Question on Patanjali

Palaniappa at Palaniappa at
Sun Mar 16 05:45:10 UTC 1997

In a message dated 97-03-15 14:52:03 EST, you write:

<< Subj:	Re: Question on Patanjali
 Date:	97-03-15 14:52:03 EST
 From:	cnarayan at (Chandan Raghava Narayan)
 Sender:	indology-request at
 Reply-to:	indology at
 To:	indology at (Members of the list)
 One "folk" etymology my dad told me once was that pA.nini was once
 meditating under a tree, and a snake fell into his hands. Hence pat- (to
 fall) and anjali- (in pA.nni's hands). I guess this has to do with the
 common association of patanjali with snakes...
 Prof. Aklujkar gave an interesting paper on the history of mahAbhaSya
 studies in India at the Skt. conference in B'lore. In it he mentioned
 something about folk etymologies of "patanjali". Hopefully he can give you
 a better answer.
 Chandan Narayan >>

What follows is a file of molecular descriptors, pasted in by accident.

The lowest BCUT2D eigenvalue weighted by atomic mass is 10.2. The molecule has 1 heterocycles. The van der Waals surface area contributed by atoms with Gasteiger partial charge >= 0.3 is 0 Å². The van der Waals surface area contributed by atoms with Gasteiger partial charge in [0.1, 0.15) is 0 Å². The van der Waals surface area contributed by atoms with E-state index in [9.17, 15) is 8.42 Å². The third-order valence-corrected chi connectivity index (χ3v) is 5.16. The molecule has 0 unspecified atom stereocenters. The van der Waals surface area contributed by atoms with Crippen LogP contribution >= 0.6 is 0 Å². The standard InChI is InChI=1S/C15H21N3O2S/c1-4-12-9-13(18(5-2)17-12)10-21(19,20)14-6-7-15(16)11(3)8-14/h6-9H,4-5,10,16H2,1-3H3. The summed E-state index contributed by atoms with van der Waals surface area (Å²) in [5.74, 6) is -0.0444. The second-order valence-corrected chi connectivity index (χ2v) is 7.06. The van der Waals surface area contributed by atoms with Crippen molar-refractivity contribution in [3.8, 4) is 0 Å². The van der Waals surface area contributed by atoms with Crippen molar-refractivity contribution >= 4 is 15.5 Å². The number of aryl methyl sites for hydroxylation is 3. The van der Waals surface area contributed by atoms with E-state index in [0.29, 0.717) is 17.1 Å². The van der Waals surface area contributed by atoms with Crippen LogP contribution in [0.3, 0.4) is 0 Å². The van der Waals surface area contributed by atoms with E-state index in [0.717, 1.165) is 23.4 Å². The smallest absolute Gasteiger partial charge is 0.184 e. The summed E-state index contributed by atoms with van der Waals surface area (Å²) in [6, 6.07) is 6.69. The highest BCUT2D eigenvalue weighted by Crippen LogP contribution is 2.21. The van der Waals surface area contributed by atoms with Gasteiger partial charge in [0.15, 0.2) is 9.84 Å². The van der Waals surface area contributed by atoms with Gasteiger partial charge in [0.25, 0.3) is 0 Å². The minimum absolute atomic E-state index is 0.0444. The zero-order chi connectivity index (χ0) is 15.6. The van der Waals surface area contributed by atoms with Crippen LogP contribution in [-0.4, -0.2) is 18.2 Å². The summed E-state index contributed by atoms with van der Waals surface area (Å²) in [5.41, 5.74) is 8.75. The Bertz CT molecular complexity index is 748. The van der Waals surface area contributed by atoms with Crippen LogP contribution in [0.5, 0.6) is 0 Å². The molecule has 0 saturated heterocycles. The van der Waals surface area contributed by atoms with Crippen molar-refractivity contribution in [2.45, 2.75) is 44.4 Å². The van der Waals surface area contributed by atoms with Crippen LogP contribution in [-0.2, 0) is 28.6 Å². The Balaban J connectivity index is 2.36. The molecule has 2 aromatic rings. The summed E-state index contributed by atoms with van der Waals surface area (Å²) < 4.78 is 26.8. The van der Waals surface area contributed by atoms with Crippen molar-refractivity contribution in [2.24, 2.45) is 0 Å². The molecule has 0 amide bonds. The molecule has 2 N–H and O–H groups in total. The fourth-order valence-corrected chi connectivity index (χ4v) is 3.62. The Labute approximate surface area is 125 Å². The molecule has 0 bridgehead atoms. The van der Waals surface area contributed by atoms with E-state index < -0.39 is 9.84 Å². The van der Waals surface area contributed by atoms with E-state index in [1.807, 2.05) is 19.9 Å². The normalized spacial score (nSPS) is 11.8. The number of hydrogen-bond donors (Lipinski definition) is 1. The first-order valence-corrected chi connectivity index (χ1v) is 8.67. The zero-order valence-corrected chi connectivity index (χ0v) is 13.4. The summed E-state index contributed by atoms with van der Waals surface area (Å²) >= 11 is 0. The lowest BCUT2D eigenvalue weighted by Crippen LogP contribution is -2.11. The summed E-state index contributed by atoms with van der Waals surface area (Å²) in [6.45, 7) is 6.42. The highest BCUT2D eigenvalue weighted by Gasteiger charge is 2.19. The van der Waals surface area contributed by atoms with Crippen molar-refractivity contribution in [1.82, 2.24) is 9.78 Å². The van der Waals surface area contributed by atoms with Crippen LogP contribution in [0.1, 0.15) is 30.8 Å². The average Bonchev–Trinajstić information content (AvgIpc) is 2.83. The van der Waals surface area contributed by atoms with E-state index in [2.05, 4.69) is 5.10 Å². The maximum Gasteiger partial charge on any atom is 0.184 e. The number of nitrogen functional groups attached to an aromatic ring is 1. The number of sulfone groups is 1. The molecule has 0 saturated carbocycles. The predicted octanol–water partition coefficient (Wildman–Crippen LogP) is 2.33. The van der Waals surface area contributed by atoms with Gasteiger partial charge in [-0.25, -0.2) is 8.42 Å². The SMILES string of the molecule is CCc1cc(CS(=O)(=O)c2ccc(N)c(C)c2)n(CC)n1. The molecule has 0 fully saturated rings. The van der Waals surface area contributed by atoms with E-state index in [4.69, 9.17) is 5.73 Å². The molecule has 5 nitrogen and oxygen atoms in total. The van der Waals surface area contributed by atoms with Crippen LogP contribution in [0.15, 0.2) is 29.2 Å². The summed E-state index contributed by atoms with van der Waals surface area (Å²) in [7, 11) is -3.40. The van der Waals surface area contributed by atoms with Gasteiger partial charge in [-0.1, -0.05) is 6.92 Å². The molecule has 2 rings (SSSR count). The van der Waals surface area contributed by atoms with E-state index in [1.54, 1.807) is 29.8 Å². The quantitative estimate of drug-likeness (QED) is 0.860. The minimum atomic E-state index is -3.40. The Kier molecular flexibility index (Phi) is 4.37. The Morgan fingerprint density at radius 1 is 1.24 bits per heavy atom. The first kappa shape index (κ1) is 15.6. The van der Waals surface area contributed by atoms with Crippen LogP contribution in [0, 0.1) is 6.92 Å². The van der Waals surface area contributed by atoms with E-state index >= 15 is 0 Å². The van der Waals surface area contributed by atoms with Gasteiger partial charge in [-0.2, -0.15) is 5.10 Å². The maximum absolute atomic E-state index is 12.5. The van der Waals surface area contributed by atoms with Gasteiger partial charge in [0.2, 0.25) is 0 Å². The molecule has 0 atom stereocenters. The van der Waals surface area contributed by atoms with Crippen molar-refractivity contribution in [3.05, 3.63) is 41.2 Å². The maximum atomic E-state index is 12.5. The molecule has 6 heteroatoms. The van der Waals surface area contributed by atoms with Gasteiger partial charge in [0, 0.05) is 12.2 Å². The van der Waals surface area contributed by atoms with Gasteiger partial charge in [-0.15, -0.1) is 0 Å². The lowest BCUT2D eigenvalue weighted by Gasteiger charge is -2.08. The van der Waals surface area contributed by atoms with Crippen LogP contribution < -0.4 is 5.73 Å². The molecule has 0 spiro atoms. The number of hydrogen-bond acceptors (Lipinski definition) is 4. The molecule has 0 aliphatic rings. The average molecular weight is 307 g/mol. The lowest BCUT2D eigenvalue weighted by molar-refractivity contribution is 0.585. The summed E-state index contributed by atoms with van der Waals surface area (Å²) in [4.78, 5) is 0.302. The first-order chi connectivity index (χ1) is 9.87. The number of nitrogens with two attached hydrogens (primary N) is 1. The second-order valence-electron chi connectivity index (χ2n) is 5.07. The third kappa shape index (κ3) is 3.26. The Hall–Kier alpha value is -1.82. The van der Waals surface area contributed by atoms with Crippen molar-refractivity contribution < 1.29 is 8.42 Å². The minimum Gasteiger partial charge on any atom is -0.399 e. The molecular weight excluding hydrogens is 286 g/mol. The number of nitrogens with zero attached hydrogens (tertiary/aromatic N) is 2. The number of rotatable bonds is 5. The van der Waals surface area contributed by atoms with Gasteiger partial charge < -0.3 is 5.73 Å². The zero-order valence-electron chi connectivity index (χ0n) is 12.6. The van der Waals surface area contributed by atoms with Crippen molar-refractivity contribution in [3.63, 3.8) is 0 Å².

Dear Mr. Narayan, 

Thank you for your information. Your information led me to look up Zvelebil's
book "Ananda-tANDava of ziva-sadAnRttamUrti". In discussing the legend of
pataJjali at Chidambaram, he footnotes the following in connection with the
name. "Etymologized traditionally as pata 'to fall' + aJjali 'gesture of
folded hands in greeting'; allusion to a legend according to which the great
Rsi atri and his wife had prayed to viSNu to obtain AdizeSa as their child;
when, however, zeSa appeared in the folded hands (aJjali) of the woman
(fulfilling her wish), she let him fall (pat-), so frightened she was."


S. Palaniappan

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